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Emerging Technologies

Review of the 6 Major Blockchain Protocols

Blockchain developer

Since 2008, when the term bitcoin was coined by Satoshi Nakamoto as a novel electronic and completely peer-to-peer cash system free of trusted third party, the interest in the bitcoin and blockchain technology has increased. Recognizing it as a revolutionizing technology across the industries, especially in banking and finance, in terms of transactions and their privacy and security, researchers are not leaving any stone unturned to come up with exotic protocols with each passing day and each is the newer, advancer and better protocol than the previous. In continuation to the blockchain series on TheBlockchainAcademy.com, I have included 6 major blockchain protocols, so as to embrace the technology and increase awareness among investors and end users of blockchain.

Bitcoin

The starting of the bitcoin dates back to November 2008, when a thesis had been posted by Nakamoto on a US mailing list where the cryptographers share or exchange information. The thesis titled Bitcoin: A peer-to-peer electronic cash system, presented the following characteristics of this protocol:

  • Enables transaction directly with no need of any trusted third party
  • Enables the non-reversible transactions
  • Decreases credit cost in minor casual transactions
  • Decreases transaction fees
  • Prevents double-spending

Bitcoins are virtual currency, also called cryptocurrency. These are distributed while exploring the value in the data managed by software. The start of 2016 witnessed the issuance of around 15.26 million BTC, equivalent to around 7 billion US Dollars. Major technologies that make Bitcoin include hash, digital signature, public-key cryptography, P2P and Proof of Work. This blend has developed a mechanism that prevents duplication of payments and data falsification, additioinally a mechanism that prevents malicious users, which are critical for the operating system like the one for the electronic money, having no central authority.

Ethereum

Ethereum is a public, open-source and block chain oriented distributed computing protocol that features smart contracts (scripting) functionality. The protocol has provided a decentralized virtual machine called the Ethereum Virtual Machine (EVM), which carried out Turning-complete scripts by using a global network of public nodes and the token called ether, also referred to as gas. Gas is used for preventing the spam on networks and allocating the resources in proportion to the incentive provided by the request. Bloomberg explains Ethereum as shared software that is used by all; however, is tamperproof. Ethereum is also used as a protocol for decentralized applications, smart contracts and decentralized autonomous organizations, with a number of functioning applications developed on it by March 2016, New York Times says.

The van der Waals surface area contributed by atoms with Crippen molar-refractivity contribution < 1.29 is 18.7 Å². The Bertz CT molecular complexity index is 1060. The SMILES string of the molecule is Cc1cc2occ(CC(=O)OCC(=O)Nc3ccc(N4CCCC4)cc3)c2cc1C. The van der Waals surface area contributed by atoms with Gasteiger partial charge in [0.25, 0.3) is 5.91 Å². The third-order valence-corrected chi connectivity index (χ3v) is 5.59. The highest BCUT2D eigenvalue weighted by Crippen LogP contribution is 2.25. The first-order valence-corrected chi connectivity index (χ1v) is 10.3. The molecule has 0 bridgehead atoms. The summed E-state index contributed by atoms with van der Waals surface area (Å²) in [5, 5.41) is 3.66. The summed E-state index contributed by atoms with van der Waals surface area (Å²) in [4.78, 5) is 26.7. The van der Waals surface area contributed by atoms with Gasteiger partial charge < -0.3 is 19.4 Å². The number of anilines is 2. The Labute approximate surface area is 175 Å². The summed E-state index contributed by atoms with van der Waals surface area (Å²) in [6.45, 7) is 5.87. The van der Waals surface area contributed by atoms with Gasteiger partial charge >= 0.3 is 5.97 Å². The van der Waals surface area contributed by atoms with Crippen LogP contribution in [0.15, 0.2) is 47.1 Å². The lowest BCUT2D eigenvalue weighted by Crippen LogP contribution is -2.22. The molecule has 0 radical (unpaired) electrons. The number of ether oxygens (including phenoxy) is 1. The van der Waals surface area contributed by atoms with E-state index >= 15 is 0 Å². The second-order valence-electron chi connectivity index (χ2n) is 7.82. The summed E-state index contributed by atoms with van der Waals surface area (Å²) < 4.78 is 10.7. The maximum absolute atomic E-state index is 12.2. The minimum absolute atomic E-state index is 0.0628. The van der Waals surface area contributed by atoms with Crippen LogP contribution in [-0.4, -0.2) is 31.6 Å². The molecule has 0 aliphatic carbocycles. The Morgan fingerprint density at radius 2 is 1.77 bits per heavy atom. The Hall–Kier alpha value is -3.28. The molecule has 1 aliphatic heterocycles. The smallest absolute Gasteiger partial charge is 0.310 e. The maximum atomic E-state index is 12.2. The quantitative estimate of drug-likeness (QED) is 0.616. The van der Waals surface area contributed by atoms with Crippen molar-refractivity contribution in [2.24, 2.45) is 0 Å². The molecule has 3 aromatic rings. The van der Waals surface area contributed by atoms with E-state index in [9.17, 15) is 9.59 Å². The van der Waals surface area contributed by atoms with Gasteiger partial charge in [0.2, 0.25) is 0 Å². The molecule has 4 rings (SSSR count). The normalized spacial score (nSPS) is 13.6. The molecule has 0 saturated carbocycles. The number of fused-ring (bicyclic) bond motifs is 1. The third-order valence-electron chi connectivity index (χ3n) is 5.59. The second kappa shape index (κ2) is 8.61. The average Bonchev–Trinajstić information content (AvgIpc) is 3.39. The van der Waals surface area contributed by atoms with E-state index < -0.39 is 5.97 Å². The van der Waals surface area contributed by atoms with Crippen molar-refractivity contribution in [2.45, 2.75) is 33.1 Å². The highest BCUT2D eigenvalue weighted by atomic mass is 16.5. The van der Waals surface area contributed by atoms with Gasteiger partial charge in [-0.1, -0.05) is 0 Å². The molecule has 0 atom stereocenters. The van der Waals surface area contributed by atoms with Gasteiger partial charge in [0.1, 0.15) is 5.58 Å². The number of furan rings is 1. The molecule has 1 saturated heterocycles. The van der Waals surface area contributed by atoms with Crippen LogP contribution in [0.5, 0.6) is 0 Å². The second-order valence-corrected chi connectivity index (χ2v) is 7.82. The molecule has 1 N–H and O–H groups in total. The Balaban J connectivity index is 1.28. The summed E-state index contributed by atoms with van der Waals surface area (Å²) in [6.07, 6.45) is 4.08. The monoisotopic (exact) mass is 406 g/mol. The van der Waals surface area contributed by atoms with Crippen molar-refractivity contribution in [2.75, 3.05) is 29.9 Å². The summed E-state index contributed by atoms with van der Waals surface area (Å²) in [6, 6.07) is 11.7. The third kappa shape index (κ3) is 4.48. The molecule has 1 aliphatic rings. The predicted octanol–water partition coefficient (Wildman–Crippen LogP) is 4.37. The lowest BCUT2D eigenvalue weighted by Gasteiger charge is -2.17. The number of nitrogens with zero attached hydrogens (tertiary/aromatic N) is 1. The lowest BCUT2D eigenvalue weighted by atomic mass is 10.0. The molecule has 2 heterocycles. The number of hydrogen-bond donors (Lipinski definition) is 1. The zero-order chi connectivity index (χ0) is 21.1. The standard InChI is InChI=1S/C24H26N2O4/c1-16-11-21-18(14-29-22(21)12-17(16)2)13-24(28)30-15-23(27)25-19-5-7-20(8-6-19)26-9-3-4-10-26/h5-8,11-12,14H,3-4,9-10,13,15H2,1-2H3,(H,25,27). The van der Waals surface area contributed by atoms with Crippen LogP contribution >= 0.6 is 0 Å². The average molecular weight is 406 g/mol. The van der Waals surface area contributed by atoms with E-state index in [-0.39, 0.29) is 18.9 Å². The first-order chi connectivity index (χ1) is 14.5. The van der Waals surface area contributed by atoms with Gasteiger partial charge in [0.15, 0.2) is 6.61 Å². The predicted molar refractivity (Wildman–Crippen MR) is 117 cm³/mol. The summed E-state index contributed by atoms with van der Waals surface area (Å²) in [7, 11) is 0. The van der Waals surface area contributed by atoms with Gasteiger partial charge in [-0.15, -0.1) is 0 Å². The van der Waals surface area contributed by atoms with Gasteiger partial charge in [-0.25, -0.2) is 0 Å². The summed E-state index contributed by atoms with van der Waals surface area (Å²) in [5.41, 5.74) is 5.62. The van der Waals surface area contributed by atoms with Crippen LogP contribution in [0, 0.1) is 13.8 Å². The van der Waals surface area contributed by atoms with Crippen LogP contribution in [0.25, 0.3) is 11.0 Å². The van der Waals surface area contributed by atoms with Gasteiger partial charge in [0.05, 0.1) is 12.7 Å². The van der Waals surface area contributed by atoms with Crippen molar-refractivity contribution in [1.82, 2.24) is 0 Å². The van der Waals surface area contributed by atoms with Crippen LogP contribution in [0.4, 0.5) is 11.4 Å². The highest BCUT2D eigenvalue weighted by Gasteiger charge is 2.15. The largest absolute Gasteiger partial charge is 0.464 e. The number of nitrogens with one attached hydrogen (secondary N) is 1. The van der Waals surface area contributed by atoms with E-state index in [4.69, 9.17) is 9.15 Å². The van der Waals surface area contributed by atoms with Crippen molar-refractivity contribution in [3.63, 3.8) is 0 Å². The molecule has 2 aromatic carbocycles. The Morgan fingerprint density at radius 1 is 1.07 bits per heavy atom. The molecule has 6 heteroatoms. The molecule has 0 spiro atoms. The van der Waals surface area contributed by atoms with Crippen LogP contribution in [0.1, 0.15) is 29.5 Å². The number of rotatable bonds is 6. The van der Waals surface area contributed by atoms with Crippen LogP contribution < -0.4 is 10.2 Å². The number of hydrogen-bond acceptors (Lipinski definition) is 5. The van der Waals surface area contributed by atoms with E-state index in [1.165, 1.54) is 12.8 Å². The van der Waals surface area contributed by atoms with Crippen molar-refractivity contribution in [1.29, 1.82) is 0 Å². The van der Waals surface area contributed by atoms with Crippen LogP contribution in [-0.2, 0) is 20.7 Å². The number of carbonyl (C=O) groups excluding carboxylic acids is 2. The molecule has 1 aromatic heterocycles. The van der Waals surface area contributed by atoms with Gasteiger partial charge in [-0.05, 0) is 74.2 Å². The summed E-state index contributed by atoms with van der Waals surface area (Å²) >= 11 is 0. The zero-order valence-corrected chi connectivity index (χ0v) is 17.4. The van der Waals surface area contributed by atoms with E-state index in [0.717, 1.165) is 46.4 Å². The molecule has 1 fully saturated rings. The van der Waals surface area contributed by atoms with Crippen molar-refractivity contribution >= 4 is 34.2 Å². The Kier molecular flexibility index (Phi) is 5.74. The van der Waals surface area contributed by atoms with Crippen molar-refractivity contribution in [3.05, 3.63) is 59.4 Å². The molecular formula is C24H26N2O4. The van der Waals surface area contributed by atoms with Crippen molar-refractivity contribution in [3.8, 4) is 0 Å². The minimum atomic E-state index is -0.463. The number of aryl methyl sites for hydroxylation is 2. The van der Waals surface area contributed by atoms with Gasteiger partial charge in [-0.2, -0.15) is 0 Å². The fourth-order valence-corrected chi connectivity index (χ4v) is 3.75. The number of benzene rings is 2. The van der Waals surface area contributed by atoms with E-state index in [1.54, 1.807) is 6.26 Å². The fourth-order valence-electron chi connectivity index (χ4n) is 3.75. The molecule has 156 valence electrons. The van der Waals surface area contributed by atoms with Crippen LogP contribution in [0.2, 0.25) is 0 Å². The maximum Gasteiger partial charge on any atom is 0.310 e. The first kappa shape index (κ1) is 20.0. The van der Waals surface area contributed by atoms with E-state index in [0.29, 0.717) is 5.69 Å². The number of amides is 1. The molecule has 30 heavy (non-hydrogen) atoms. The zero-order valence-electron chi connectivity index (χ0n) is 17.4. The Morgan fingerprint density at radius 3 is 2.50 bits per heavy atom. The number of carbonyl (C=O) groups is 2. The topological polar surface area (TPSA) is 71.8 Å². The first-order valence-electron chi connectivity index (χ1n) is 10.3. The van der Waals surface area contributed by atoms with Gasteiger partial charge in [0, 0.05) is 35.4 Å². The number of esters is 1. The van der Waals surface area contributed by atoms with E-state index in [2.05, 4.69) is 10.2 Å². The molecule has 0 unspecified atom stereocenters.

Ripple Consensus Network

The Ripple Transaction Protocol (RTXP), issued in 2012, has been developed upon an open-source distributed consensus ledger, Internet protocol, and native currency termed as XRP (ripples). Ripple enables instant, safe and almost free global financial transactions of any scale without any chargeback. The protocol is embraced being able to support tokens presenting cryptocurrency, fiat currency, commodity and any other value unit like mobile minutes, frequent flier miles etc. By the end of 2017, Ripple is expected to be the third-biggest cryptocurrency in terms of market capitalization, after the bitcoin and ethereum.

Hyperledger

Hyperledger is the open source blockchain platform, began in 2015 by the Linux Foundation, in an effort to support the blockchain-based distributed ledgers. The protocol focuses ledgers developed to support international business transactions, catering leading financial, technological and supply chain businesses, with the objective of improving a lot of performance and reliability aspects. The project emphasizes on making collaborative efforts for making open standards and protocols, by offering a modular framework that backs various components for diverse uses, including a range of blockchains having their own storage and consensus models, and the services for access control, contracts and identity.

R3’s Corda

Corda by the Company R3 is the distributed ledger protocol that has been developed from the ground up for recording, supervising and synchronizing the financial agreements among regulated financial institutions. It is, by great deal, stimulated by, and captures the advantages of blockchain systems, with no design choices that turn blockchains unsuitable for a lot of banking scenarios. Corda’s design came up as a result of heavy analysis and prototyping with team members. It is now an open sourced protocol since the code matured further.

Symbiont Distributed ledger

This protocol was announced in October 2016 as a software development kit for the Assembly, which is the permitted distributed ledger part of Symbiont’s smart contracts system. Assembly is considered as the first distributed ledger suitable for institutional finance. It is a greatly secure, high performing Byzantine fault-tolerant distributed ledger, which can process a sustained 80,000 transactions every second in a local multi-node network. As stated by Co-founder of Symbiont, decentralized systems should no longer be slow and with Assembly, it has been fulfilled.

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